Court decision affirms university’s right to ban guns

Michigan Stadium, The Big House, Ann Arbor
Michigan Stadium in Ann Arbor. (File)


GRAND RAPIDS, Mich. (WOOD) — The state Court of Appeals ruled Wednesday that the University of Michigan can ban guns on its campus. It’s a decision that is sure to add fuel to the fire surrounding the intersection between gun rights and campus safety.

The appeals court was divided on the issue on whether the university can constitutionally ban guns with two of three justices saying the university was a so-called “sensitive place” where Second Amendment protections don’t apply.

But gun rights advocates reject the idea that there are any exemptions to the right to carry a firearm.

“To have an entire chunk of the state removed from an area where people are permitted to defend themselves and defend their families is pretty significant,” said Dean Greenblatt, an attorney for Michigan Open Carry. He wasn’t the attorney in this case.

Joshua Wade, who isn’t a student at Michigan but lives in Ann Arbor, said he sometimes likes to walk around campus and believes he should be able to do so with his gun.

Since 2001, the university has banned guns on campus — so Wade sued.

Friday, two of three justices said the school did not violate the Constitution or state law.

Wade’s attorneys argued that Michigan was not a traditional school, but a community of people.

That argument did not fly with two of the three judges, but Judge David Sawyer — a former Kent County prosecutor — said the ban is contrary to state law. He added the university is not exempt from state law and regulations.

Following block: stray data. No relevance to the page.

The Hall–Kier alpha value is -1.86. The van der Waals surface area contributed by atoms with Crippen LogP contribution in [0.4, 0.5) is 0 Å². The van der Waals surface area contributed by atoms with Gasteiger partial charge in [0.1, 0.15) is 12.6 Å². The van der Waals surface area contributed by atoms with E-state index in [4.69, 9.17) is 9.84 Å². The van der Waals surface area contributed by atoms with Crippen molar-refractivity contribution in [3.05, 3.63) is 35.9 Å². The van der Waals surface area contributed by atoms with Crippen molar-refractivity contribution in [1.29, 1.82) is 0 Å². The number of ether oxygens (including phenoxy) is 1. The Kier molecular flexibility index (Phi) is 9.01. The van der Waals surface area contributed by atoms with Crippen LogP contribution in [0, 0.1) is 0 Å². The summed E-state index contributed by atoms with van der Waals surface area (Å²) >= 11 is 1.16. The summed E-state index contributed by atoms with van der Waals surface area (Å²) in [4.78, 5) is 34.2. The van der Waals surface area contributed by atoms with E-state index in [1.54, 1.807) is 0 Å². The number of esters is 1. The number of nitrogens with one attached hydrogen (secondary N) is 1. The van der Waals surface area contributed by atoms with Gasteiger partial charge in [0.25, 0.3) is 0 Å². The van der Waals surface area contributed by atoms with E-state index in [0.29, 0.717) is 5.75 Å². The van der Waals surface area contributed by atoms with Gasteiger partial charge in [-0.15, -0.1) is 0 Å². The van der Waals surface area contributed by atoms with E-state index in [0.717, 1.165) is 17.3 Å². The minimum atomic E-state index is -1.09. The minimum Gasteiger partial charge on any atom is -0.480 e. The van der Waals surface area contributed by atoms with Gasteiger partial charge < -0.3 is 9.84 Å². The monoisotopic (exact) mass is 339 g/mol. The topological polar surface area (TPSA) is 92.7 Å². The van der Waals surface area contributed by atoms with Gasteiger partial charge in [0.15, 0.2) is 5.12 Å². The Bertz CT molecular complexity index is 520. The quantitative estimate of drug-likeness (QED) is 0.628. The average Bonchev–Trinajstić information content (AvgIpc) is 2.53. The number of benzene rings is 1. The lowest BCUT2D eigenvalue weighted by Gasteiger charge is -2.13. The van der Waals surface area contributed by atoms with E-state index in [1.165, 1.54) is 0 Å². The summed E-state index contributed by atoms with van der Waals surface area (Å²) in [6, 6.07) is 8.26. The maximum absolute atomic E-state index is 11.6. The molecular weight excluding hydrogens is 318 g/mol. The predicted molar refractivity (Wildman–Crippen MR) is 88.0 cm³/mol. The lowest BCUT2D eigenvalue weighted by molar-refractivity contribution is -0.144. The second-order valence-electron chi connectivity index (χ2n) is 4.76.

“David Sawyer’s dissent is spot on,” Greenblatt said.

Dan Hurley, CEO of the Michigan Association of Public Universities, says all universities in Michigan ban guns on campus, although a couple up-north schools allow lockers for rifles during hunting season.

He says there is consensus by those who live, work and learn on campus, as well as law enforcement, that having guns on campus is a bad idea.

“Introducing guns on campus is completely counter to fostering an environment that is conducive to safe learning,” Hurley said.

Grand Valley State and Western Michigan universities along with Grand Rapids Community College all have bans on guns in their buildings and facilities. It’s a tradition that makes sense, according to Hurley.

“When you look at the U.S. as a whole, public university campuses are 44 times safer than society at large,” Hurley said.

But Greenblatt said the decision by the court grants the university a status that is virtually beyond the law. He says that as long as it’s seen to effect safety and learning environment, then they can do pretty much whatever they want.

“You come up with a decision that isn’t based in the law, but is based on feeling good, the feelings and the fact the regents just don’t like guns,” Greenblatt said.

“Allowing civilians to be armed on campus only serves to enflame confusion and chaos if there were an active shooter situation,” Hurley said.

Greenblatt says the decision has implications beyond guns.

“By that rationale, they could change the rules of the road. People could drive on the left side of the road when they are at the University of Michigan, they can impose the metric system, they could legalize marijuana,” Greenblatt said. “They can act in direct contravention to state law and that is disturbing.”

This case is almost certain to head to the Michigan Supreme Court and could move to the federal courts. But no matter what the judges say, this debate will continue in the court of public opinion.